The Drink Portal
Drinks, or beverages, are liquids specifically prepared for human consumption. In addition to basic needs, beverages form part of the culture of human society.
Despite the fact that most beverages, including juice, soft drinks, and carbonated drinks, have some form of water in them; water itself is often not classified as a beverage, and the word beverage has been recurrently defined as not referring to water.
Essential to the survival of all organisms, water has historically been an important and life-sustaining drink to humans. Excluding fat, water composes approximately 70% of the human body by mass. It is a crucial component of metabolic processes and serves as a solvent for many bodily solutes. Health authorities have historically suggested at least eight glasses, eight fluid ounces each, of water per day (64 fluid ounces, or 1.89 litres), and the British Dietetic Association recommends 1.8 litres. The United States Environmental Protection Agency has determined that the average adult actually ingests 2.0 litres per day.
Distilled (pure) water is rarely found in nature. Spring water, a natural resource from which much bottled water comes, is generally imbued with minerals. Tap water, delivered by domestic water systems in developed nations, refers to water piped to homes through a tap. All of these forms of water are commonly drunk, often purified through filtration.
An alcoholic beverage is a drink containing ethanol, commonly known as alcohol, although in chemistry the definition of an alcohol includes many other compounds. Alcoholic beverages, such as wine, beer, and liquor have been part of human culture and development for 8,000 years.
Non-alcoholic beverages often signify drinks that would normally contain alcohol, such as beer and wine but are made with less than .5 percent alcohol by volume. The category includes drinks that have undergone an alcohol removal process such as non-alcoholic beers and de-alcoholized wines.
Drink and Beverage WikiProjects
WikiProject Food & Drink is an association of Wikipedians with an interest in culinary-related subjects. They have come together to co-ordinate the development of food and drink articles here on Wikipedia as well as the many subjects related to food such as foodservice, catering and restaurants. If you wish to learn more about these subjects as well as get involved, please visit the Food & Drink Wikiproject page to see how you can help!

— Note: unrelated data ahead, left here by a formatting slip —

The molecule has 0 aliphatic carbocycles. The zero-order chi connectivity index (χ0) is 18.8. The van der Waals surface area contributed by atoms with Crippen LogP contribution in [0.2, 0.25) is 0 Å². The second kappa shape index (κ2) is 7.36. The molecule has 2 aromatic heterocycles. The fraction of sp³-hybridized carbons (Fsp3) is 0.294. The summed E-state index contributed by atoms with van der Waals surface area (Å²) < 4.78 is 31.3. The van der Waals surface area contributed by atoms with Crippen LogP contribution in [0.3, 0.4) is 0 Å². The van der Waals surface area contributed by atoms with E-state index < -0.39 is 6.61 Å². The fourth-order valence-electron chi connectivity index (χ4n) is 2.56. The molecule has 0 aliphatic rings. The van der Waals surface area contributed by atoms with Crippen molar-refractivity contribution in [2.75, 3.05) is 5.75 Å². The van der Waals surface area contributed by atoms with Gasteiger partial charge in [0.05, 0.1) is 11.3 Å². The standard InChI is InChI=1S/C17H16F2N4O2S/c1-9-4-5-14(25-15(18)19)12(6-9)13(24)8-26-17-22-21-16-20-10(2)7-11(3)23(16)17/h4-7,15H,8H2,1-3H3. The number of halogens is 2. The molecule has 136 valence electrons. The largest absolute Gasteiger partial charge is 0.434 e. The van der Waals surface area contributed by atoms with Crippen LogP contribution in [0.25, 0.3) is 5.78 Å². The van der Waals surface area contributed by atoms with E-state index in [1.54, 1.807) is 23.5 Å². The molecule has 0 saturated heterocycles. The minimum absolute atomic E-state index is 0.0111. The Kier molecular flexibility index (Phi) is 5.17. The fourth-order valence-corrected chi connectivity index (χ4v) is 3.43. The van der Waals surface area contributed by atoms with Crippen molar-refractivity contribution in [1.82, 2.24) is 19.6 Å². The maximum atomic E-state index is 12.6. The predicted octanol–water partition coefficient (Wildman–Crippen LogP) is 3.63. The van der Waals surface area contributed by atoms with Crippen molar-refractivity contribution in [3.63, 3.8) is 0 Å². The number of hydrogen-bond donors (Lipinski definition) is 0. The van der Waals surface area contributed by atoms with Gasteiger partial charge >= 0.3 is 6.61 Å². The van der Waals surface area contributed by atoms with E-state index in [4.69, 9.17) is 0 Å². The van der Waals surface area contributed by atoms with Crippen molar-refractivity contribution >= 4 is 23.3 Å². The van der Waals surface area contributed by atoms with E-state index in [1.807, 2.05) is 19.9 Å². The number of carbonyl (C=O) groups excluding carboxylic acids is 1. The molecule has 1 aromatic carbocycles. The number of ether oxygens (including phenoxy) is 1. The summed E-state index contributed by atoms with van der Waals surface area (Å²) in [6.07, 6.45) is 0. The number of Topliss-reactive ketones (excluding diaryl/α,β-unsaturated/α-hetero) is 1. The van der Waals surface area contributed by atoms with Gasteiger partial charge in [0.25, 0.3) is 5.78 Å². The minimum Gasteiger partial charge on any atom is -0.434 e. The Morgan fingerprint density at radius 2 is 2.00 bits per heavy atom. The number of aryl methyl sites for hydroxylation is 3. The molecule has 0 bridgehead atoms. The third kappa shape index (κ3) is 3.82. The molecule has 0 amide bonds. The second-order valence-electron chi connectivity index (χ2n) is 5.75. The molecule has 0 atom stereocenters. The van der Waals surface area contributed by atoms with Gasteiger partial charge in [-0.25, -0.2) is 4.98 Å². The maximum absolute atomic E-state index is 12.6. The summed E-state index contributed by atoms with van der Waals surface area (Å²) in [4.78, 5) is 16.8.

Beyond the general culinary interests, several groups of Wikipedians have banded together for beverage-specific projects covering their favorite types of drinks. If any of these subjects pique your interest, please feel free to visit their projects. These groups would love you to have you participate!
|Tea is an aromatic beverage commonly prepared by pouring hot or boiling water over cured leaves of the Camellia sinensis, an evergreen shrub (bush) native to East Asia. After water, it is the most widely consumed drink in the world. There are many different types of tea; some, like Darjeeling and Chinese greens, have a cooling, slightly bitter, and astringent flavour, while others have vastly different profiles that include sweet, nutty, floral or grassy notes. Tea has a stimulating effect in humans primarily due to its caffeine content.
Tea originated in Southwest China during the Shang dynasty, where it was used as a medicinal drink. An early credible record of tea drinking dates to the 3rd century AD, in a medical text written by Hua Tuo. It was popularized as a recreational drink during the Chinese Tang dynasty, and tea drinking spread to other East Asian countries. Portuguese priests and merchants introduced it to Europe during the 16th century. During the 17th century, drinking tea became fashionable among Britons, who started large-scale production and commercialization of the plant in India. Combined, China and India supplied 62% of the world's tea in 2016.
The term herbal tea refers to drinks not made from Camellia sinensis: infusions of fruit, leaves, or other parts of the plant, such as steeps of rosehip, chamomile, or rooibos. These are sometimes called tisanes or herbal infusions to prevent confusion with tea made from the tea plant.
|Frederick Miller |
B. November 24, 1824 – d. May 11, 1888
Frederick Edward John Miller, born as "Friedrich Eduard Johannes Müller" in Riedlingen, Germany, was a brewery owner who founded the Miller Brewing Company in 1855. He learned the brewing business in Sigmaringen.
Miller founded his company, Miller Brewing Company, 1855 when he purchased the small Plank-Road Brewery. The brewery's location in the Miller Valley provided easy access to raw materials produced on nearby farms.
is a natural white crystalline alkaloid
(painkilling), and anti-inflammatory
properties and a bitter taste. It is a stereoisomer
Quinine is a flavor component of tonic water and bitter lemon. According to tradition, the bitter taste of anti-malarial quinine tonic led British colonials in India to mix it with gin, thus creating the gin and tonic cocktail, which is still popular today in many parts of the world, especially the U.K., United States, southern Canada, parts of Australia and even Lhasa, Tibet.
||The bar is in full swing, and floating rounds of cocktails permeate the garden outside, until the air is alive with chatter and laughter, and casual innuendo and introductions forgotten on the spot, and enthusiastic meetings between women who never knew each other’s names.
||— F. Scott Fitzgerald|
The Great Gatsby (1925)
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